Resourceful Gray gets a small business googly

Gary Gray has the credentials to be a very good resources minister but the economically and politically crucial small business portfolio will test his talents.

The Australian mining industry breathed a sigh of relief today when Gary Gray became resources minister. But for the small business portfolio Gray, as the fifth minister in 15 months, has no track record in this vital area.

The miners have always had Martin Ferguson to stem the widespread anti-mining sentiment among most Gillard ministers. No one understood mining better than Ferguson. But Gray is not in the Gillard anti-mining pack. Gray was national secretary of the Labor Party between 1993 and 2000 and a key force in the ALP election campaigns in the 1990s. But he stepped down in 2000 to join Woodside Petroleum in Western Australia.

Moreover, Gray was brought up in Whyalla where his mother still lives. Gary’s mother was none-too-happy about the original Rudd-Swan mining tax because it would have virtually wiped the town out. Gray also opposed that tax – and not just because his mother insisted on it. Gray understood the devastation it would have caused, not just to Whyalla (The tax is black and white for Gray, June 16, 2010).

Gray is married to Deborah, the daughter of Peter Walsh, former finance minister in the Hawke government and one of the finest finance ministers in Australia’s history.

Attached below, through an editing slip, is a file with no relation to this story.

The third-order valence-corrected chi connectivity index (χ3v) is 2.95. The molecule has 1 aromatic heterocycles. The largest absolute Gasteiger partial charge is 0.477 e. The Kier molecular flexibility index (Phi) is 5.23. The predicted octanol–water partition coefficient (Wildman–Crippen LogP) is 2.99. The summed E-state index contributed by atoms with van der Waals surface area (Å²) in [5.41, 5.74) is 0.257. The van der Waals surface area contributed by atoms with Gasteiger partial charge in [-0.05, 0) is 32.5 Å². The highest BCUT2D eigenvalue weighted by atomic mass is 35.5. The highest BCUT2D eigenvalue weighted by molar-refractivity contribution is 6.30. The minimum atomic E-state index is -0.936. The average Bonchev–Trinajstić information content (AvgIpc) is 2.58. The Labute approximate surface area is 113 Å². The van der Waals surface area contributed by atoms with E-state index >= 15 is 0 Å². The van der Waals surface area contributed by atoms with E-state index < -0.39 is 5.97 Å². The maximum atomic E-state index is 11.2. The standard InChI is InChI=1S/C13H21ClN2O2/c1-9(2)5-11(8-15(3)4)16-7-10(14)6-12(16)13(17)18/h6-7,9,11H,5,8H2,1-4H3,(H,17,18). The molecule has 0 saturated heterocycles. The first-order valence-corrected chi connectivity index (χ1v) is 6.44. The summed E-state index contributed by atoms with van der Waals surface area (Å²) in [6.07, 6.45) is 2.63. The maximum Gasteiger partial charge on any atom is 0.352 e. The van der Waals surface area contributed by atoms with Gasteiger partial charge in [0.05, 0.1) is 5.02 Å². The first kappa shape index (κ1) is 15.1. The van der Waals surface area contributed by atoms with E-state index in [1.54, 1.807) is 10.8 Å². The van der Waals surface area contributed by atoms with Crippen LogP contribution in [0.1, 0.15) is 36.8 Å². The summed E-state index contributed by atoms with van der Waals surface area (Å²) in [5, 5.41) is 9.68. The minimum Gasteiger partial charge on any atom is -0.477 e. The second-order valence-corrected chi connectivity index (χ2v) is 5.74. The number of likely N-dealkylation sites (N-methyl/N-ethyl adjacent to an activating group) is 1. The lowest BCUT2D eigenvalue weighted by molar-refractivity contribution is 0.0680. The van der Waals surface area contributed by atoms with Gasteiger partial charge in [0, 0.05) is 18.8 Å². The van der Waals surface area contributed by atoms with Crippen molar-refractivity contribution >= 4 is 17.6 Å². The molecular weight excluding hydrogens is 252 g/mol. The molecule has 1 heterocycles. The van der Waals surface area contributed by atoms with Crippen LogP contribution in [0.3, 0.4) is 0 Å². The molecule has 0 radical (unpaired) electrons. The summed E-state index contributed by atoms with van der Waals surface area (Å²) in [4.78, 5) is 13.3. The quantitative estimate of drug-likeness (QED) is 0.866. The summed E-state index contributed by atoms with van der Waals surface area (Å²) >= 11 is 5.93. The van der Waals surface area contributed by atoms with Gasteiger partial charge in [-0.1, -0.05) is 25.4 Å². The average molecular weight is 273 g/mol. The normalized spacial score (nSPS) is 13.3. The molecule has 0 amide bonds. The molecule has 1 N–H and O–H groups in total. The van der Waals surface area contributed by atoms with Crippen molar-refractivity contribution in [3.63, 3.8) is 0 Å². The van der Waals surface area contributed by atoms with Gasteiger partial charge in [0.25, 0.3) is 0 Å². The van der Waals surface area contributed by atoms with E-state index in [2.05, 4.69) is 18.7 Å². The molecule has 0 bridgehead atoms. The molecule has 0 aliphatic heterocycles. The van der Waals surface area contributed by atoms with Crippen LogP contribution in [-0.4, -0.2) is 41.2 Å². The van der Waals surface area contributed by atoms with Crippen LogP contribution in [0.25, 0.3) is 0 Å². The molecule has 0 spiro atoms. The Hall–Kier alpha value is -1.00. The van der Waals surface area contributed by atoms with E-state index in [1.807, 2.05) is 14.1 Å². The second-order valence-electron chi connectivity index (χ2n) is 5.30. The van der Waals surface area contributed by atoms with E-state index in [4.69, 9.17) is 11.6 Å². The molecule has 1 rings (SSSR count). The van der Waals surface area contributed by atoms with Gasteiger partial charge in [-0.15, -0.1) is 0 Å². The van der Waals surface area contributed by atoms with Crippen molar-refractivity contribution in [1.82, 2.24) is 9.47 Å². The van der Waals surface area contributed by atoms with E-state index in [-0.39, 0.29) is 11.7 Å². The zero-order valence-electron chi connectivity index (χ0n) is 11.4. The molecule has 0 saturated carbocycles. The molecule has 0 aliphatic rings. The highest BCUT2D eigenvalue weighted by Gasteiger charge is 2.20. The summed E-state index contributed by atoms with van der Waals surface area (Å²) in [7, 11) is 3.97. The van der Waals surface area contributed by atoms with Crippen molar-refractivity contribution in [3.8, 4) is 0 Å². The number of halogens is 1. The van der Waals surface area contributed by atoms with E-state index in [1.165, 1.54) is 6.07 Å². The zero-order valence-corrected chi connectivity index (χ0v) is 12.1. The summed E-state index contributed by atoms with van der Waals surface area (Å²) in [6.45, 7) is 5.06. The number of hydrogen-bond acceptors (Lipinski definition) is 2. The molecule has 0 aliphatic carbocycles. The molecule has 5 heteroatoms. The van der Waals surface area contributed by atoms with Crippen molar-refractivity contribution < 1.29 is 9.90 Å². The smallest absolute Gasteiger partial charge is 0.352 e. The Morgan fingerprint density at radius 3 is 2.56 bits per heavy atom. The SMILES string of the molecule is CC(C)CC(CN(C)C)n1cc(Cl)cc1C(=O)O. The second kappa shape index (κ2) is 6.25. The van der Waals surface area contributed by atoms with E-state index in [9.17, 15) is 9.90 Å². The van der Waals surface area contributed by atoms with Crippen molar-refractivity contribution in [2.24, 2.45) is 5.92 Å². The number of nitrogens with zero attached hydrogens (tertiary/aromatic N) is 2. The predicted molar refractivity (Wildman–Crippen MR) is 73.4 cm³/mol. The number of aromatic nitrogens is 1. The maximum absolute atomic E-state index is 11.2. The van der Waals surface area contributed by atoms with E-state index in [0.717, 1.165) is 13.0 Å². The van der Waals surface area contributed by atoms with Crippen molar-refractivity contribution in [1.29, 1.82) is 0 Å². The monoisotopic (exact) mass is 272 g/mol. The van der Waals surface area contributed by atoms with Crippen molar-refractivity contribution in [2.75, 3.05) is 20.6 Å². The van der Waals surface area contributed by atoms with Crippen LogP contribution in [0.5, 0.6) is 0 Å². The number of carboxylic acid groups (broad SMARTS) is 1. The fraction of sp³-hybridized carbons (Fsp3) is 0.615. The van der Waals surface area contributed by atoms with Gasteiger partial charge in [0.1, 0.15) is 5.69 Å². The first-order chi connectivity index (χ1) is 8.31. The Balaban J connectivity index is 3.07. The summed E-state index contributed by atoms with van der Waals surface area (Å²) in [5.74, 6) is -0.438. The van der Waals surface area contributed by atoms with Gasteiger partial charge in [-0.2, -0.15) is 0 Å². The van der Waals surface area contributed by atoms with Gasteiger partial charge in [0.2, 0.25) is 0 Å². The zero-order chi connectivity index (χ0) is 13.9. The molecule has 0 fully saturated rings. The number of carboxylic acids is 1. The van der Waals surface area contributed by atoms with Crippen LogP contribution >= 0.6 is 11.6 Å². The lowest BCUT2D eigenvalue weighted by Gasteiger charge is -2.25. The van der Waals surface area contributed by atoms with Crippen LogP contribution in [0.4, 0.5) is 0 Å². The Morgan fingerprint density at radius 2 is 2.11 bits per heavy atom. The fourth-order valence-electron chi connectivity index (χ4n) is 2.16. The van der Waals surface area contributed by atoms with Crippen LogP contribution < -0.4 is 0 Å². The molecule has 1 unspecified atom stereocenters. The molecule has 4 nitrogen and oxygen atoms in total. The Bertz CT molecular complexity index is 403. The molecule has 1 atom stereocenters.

Small business is a different story. In the last 15 months no one has been in the portfolio long enough to know when to alert the government to the implications of the anti-small business proposals that arise in cabinet – and there have been plenty.

Partly in response to the anti-small business stance of the Gillard government, small businesses creation in Australian has fallen sharply.

A centrepiece of the Liberal 2013 election campaign is the plan to double the rate of small business creation in Australia with an associated rise in employment.

Among the planned policies is a dramatic reduction in the 20,000 or so regulations that Rudd and Gillard have introduced – most of which ended up targeting small business because there was no one in cabinet to help.

The Coalition will adopt the old ALP policy of a 'fair contracts' board to protect small enterprises from unfair deals with large organisations, in much the same way consumers are protected. The ALP dropped fair contracts protection because it might have made life tougher for their union mates negotiating with large companies.

The current government has made life as tough as possible for independent contractors. But they will be promoted under Abbott.

Opposition spokesman for small business, Bruce Billson, has an array of small enterprise booster actions, which is why he is so confident the small business start-up rate will double.

But Billson will need to watch out. Gray might not be experienced in small business but he is talented and might just enable the Gillard government to finally understand small business issues in its last six months. 

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